Read Holiday Affair Online

Authors: Lisa Plumley

Tags: #American Light Romantic Fiction, #Romance: Modern, #Contemporary, #General, #Romance, #Romance - Contemporary, #Fiction, #Fiction - Romance, #Single mothers, #Suspense, #Single fathers, #Hotelkeepers, #Espionage

Holiday Affair (18 page)

BOOK: Holiday Affair
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On the verge of haranguing them both for being so careless, Reid stopped. He glanced at Karina. She was watching Amanda and Rodrigo, wearing a big smile, her eyes filled with…yearning?

Even as he wondered about that, he found himself caving in.

“Well, what’s done is done,” he said. “Just don’t let it happen again.” With as much sternness as he could muster, he added, “You’ll have to redo that caramel sauce too.”

Somehow, his warning lacked gusto. And machismo. And authority, too. Feeling beleaguered and out of sorts, Reid confronted all the astonished gazes that met his.

“Come on! It’s Christmas!” he blurted. “Lighten up. If I started firing people over accidents, we’d all be out of work.”

He turned, ready to make a stomping exit from the kitchen before he could become 100 percent sappy and ruin his Scroogey reputation forever. But Amanda’s voice stopped him.

“Then you’re okay with this?” his daughters’ nanny/tutor asked him. “You’re okay with me and Rodrigo? That’s
great!
I’ve been so worried about how to tell you, but now I won’t have to be.”

Reid searched her glowing face. Was he really that forbidding to talk to? “Amanda, I can’t tell you who to love,” he said as gently as he could. “I’m your boss, not your—”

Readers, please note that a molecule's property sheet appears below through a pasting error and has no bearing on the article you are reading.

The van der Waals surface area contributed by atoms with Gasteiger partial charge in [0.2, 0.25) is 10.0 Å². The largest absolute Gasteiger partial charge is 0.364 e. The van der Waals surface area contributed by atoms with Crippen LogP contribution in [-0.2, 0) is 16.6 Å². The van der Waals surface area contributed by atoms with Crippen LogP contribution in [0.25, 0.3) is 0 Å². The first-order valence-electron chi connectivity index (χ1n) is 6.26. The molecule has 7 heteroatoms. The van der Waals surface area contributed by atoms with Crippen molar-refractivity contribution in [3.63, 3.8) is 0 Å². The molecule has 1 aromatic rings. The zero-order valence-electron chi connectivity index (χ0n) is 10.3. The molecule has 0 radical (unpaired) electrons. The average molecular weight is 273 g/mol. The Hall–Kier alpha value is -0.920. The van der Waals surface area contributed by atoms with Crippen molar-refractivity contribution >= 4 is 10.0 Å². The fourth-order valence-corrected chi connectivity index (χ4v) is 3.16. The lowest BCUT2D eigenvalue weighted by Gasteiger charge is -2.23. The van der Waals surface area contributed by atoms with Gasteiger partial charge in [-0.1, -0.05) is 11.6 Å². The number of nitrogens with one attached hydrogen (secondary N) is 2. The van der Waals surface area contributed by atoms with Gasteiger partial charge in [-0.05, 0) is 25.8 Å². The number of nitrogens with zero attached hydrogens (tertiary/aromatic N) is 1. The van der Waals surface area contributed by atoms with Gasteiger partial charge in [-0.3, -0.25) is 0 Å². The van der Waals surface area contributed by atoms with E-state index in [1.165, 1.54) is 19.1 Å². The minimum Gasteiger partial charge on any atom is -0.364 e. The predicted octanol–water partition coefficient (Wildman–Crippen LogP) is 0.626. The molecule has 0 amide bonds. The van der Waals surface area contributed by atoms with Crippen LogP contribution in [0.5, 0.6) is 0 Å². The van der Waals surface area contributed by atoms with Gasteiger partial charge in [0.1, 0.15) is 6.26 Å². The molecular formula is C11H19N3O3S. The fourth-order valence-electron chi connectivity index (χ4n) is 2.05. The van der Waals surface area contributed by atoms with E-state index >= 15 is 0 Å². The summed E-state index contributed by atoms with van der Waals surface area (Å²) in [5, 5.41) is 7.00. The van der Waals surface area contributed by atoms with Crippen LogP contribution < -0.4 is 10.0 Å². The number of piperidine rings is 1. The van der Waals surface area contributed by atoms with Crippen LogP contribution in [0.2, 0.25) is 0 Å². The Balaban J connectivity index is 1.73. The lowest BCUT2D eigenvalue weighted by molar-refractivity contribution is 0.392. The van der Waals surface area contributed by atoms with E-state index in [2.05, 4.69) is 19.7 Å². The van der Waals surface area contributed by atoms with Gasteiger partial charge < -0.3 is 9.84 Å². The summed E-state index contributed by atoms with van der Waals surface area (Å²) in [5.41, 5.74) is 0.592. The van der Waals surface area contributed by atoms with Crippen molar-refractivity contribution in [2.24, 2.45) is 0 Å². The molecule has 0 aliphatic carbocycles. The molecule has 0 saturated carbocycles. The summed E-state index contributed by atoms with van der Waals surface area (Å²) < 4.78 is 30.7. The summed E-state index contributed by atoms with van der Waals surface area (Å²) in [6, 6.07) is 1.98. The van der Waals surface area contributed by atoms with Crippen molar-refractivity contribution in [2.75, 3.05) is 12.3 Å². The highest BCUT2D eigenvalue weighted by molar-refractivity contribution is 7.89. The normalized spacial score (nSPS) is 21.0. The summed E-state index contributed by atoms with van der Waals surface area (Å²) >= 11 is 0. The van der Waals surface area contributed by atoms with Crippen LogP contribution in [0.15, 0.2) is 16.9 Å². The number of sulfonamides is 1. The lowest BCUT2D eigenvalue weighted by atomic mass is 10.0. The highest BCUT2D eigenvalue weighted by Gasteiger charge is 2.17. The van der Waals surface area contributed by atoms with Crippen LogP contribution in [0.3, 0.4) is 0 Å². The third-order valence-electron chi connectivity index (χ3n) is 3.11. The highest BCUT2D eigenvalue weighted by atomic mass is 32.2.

“No! I mean,
tell
you, tell you. All of it.” Hastily, Amanda sucked in a breath. She traded a warmhearted glance with Rodrigo. “I’ve decided to emigrate to the states and attend culinary school full-time. Here in Kismet, just like Rodrigo did. It’s my calling! It really is. You know I’ve always been interested in food, right? I mean, I was always eating
something,
no matter where we went or how weird the food was.”

Amanda was staying here? But…he needed her. He needed her for Nicole and Alexis. Reid frowned. “The girls and I are leaving right after Christmas. I already have jobs lined up.”

Again, Amanda inhaled. Rodrigo squeezed her hand.

“This is a good thing,” she said. “Alexis and Nicole like it here in America. If
you
decide to remain stateside for a while too, like everyone here at the B&B has been talking about your doing, they can go to a regular school! They won’t need me to tutor them anymore. And since you’re running the B&B now—”

“That’s temporary,” Reid reminded her. “The Christmas House is being sold. After this year, it’ll be out of my hands.”

“—which you really seem to enjoy doing, and are really good at because of how great you are with people, it will all work out perfectly.” Amanda’s pleading gaze met his. “Please understand, Mr. Sullivan. I’ve loved being Alexis and Nicole’s nanny. And you’ve been awesome to work for! Honestly, you have been. It’s just that…well, I have to follow my heart.”

“You’ve known Rodrigo for less than a week!” Reid said. “How can you change your whole life based on one week?”

“I don’t know.” Amanda shrugged. “All I know is, I’m going to. When it’s right, it’s right. I have to do this.”